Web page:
Revisiting the La Niña 1998 phytoplankton blooms in the equatorial Pacific
ABSTRACT A biogeochemical model of the tropical Pacific has been used to assess the impact of interannual variability in a western Pacific iron source on the iron-limited ecosystem of the central and eastern Pacific during the 1997–1998 El Niño. A reference simulation and two simulations with an iron source in the western Pacific have been performed. The two “source” simulations differed only in the temporal variability of the iron source. In the variable source simulation, the iron concentration in the source region was proportional to the velocity of the New Guinea Coastal Undercurrent (NGCUC). In the constant source simulation, the same time-averaged concentration of iron was imposed with no temporal variability. The variable source was designed to mimic variations of iron flux from the northeast slope of New Guinea to the NGCUC due to modulation of sedimentary iron resuspension as previously hypothesized. Through the comparison of these simulations, it appeared that: (i) an iron source in the NGCUC, regardless of its source variability, increases biomass in the eastern equatorial Pacific because of the greater eastward iron flux by the Equatorial Undercurrent and (ii) a variable NGCUC iron source does not change the temporal variability of eastern Pacific chlorophyll, and in particular the timing and intensity of the June 1998 bloom. To explain eastern Pacific biological variability, local rather than remote processes are needed, such as wind-driven upwelling, the local depth of the thermocline, tropical instability waves and biological processes such as high grazing pressure. Therefore, while the western Pacific sources of dissolved iron are important in our model to sustain annually integrated equatorial Pacific production, they are unlikely to strongly constrain the timing of blooms in the central and eastern Pacific such as during the 1998 La Niña.
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ABSTRACT: Three-dimensional monthly velocity fields from an ocean general circulation model are used to study the annual mean mass balance of the Pacific Equatorial Undercurrent (EUC). Eulerian diagnostics are used to evaluate the various meridional, vertical, and zonal mass fluxes related to the EUC. There are several distinct regimes along the equator, showing clear asymmetries between the western and eastern parts of the basin, and between the northern and southern edges of the EUC. Meridional fluxes are decomposed into pure Ekman divergence and geostrophic convergence, and it is shown that the asymmetries are mainly related to the spatial structure of the Ekman divergence, and thus to that of the trade winds. Lagrangian calculations are used to evaluate accurately the mass transfers between various sections of the EUC and between the EUC domain and the Tropics. The authors show that geostrophic convergence only ventilates the upper layers of the EUC and that the EUC really is a tongue of water flowing from the western Pacific to the Galapagos Islands and beyond. Finally, Lagrangian integrations extended to extratropical regions show that the EUC contributes to an exchange of water between the southern and northern Pacific (and the Indian Ocean through the Indonesian Throughflow): The equatorial zonal pressure gradient draws water from the western boundary currents that originate mostly in the south subtropical gyre. The poleward Ekman divergence associated with the equatorial upwelling distributes EUC water over the surface, with significant recirculation within the EUC (more than 15% of the total transport at 150°W).Journal of Physical Oceanography 01/1997; 27. · 3.18 Impact Factor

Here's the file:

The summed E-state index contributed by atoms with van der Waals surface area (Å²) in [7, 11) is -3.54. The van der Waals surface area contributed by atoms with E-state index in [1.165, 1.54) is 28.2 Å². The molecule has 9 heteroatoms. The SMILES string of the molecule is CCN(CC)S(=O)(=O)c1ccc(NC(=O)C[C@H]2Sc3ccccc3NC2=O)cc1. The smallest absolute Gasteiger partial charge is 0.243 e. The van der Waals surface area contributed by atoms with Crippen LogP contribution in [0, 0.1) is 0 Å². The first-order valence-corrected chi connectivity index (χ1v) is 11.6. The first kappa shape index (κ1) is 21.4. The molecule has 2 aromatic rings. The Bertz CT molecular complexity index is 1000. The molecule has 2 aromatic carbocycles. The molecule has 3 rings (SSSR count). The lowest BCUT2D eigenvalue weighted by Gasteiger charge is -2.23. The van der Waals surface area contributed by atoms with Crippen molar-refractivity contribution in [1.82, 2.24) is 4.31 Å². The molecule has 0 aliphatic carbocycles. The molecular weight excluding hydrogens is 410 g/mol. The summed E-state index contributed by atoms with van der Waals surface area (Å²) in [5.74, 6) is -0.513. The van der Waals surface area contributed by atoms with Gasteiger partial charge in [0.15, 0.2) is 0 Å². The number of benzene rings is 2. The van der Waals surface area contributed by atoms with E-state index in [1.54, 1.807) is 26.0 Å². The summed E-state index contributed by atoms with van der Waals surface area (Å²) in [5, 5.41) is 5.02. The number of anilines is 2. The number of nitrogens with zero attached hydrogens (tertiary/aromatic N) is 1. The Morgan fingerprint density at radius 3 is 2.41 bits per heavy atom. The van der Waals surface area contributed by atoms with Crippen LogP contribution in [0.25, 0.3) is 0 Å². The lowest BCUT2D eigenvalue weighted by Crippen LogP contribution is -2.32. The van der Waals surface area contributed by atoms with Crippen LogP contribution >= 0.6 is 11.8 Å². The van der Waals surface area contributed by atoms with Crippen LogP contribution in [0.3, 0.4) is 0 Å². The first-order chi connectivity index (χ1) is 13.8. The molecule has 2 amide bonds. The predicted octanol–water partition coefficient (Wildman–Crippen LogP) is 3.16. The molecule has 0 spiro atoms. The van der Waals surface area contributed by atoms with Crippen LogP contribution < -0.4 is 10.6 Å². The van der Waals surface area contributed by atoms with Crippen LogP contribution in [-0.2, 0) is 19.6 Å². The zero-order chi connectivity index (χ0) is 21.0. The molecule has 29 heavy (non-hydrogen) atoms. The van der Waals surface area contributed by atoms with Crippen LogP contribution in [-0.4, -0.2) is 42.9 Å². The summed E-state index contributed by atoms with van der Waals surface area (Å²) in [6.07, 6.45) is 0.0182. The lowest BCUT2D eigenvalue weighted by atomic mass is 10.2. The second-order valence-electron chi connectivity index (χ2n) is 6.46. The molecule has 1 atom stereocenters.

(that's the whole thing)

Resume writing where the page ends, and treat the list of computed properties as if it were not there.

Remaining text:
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ABSTRACT: The Nd isotopic composition (IC) and Rare Earth patterns of hydrodynamic structures of the Equatorial Pacific Ocean were characterized along 140°W. The Nd IC of Antarctic Intermediate Water (AAIW) and of the lower layer of the Equatorial Undercurrent (EUC) at 140°W (13°C Water) are much more radiogenic at the equator than at their origin in the South Equatorial Current (12°S), revealing that these water masses have been in contact with the highly radiogenic Papua New Guinea (PNG) slope. In both cases, only a small fraction (less than 9%) of the sediment deposited on the PNG slope is required to be exchanged or dissolved to explain these Nd IC variations, whereas the hydrographic properties of the same water masses remain unchanged. This confirms the usefulness of this tracer to identify pathways of water masses. These results emphasize the importance of jets in transporting lithogenic material into the subsurface layers of remote areas, where aeolian inputs are particularly weak and corroborate the previous results on Fe and Al maximum in this area [M.L. Wells, G.K. Vallis, E.A. Silver, Nature 398 (1999) 601–604]. The Nd IC of the upper layer of the EUC contrasts strongly to that of the subpycnocline layer, indicating that the equatorial upwelling only affects the surface waters and is not effective between 120 and 150 m. We calculate that the Nd imprint of the PNG input is likely to vanish from this surface layer as it traverses the basin, due to the replacement of upwelled waters by non-radiogenic ones.Earth and Planetary Science Letters. 01/2001;
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ABSTRACT: A recent set of oceanographic measurements in the western equatorial Pacific has revealed the existence of previously undescribed major ocean currents and upper-ocean mixed-layer structure. The measurements also confirm a 20-year-old hypothesis on the water-mass origins of the Equatorial Undercurrent in the Pacific Ocean.12/1987; 330(6148):533-537.